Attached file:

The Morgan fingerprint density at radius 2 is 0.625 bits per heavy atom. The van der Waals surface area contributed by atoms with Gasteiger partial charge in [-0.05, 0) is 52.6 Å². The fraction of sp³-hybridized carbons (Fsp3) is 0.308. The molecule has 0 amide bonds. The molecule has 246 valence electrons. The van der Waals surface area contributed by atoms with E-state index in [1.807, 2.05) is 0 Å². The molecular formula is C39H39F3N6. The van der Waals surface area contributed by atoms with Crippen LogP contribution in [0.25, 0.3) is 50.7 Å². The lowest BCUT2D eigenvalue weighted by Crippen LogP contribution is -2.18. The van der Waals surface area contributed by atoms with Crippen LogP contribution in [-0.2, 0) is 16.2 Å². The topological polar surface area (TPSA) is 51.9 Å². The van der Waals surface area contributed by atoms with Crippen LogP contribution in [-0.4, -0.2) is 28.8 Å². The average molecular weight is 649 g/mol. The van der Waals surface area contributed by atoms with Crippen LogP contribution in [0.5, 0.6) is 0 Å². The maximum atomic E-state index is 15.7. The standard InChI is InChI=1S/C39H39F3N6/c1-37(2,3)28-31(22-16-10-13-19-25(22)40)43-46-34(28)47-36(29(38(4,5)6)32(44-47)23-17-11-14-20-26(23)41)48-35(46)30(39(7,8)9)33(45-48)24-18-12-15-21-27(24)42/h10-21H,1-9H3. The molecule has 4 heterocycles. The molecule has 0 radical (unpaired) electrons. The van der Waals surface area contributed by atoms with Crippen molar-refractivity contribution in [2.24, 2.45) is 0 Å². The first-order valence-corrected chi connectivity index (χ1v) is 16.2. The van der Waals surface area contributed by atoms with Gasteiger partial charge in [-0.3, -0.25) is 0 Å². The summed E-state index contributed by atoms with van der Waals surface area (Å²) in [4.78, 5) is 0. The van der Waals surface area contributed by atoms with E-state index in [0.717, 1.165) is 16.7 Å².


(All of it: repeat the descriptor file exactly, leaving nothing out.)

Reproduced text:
The Morgan fingerprint density at radius 2 is 0.625 bits per heavy atom. The van der Waals surface area contributed by atoms with Gasteiger partial charge in [-0.05, 0) is 52.6 Å². The fraction of sp³-hybridized carbons (Fsp3) is 0.308. The molecule has 0 amide bonds. The molecule has 246 valence electrons. The van der Waals surface area contributed by atoms with E-state index in [1.807, 2.05) is 0 Å². The molecular formula is C39H39F3N6. The van der Waals surface area contributed by atoms with Crippen LogP contribution in [0.25, 0.3) is 50.7 Å². The lowest BCUT2D eigenvalue weighted by Crippen LogP contribution is -2.18. The van der Waals surface area contributed by atoms with Crippen LogP contribution in [-0.2, 0) is 16.2 Å². The topological polar surface area (TPSA) is 51.9 Å². The van der Waals surface area contributed by atoms with Crippen LogP contribution in [-0.4, -0.2) is 28.8 Å². The average molecular weight is 649 g/mol. The van der Waals surface area contributed by atoms with Crippen LogP contribution in [0.5, 0.6) is 0 Å². The maximum atomic E-state index is 15.7. The standard InChI is InChI=1S/C39H39F3N6/c1-37(2,3)28-31(22-16-10-13-19-25(22)40)43-46-34(28)47-36(29(38(4,5)6)32(44-47)23-17-11-14-20-26(23)41)48-35(46)30(39(7,8)9)33(45-48)24-18-12-15-21-27(24)42/h10-21H,1-9H3. The molecule has 4 heterocycles. The molecule has 0 radical (unpaired) electrons. The van der Waals surface area contributed by atoms with Crippen molar-refractivity contribution in [2.24, 2.45) is 0 Å². The first-order valence-corrected chi connectivity index (χ1v) is 16.2. The van der Waals surface area contributed by atoms with Gasteiger partial charge in [-0.3, -0.25) is 0 Å². The summed E-state index contributed by atoms with van der Waals surface area (Å²) in [4.78, 5) is 0. The van der Waals surface area contributed by atoms with E-state index in [0.717, 1.165) is 16.7 Å².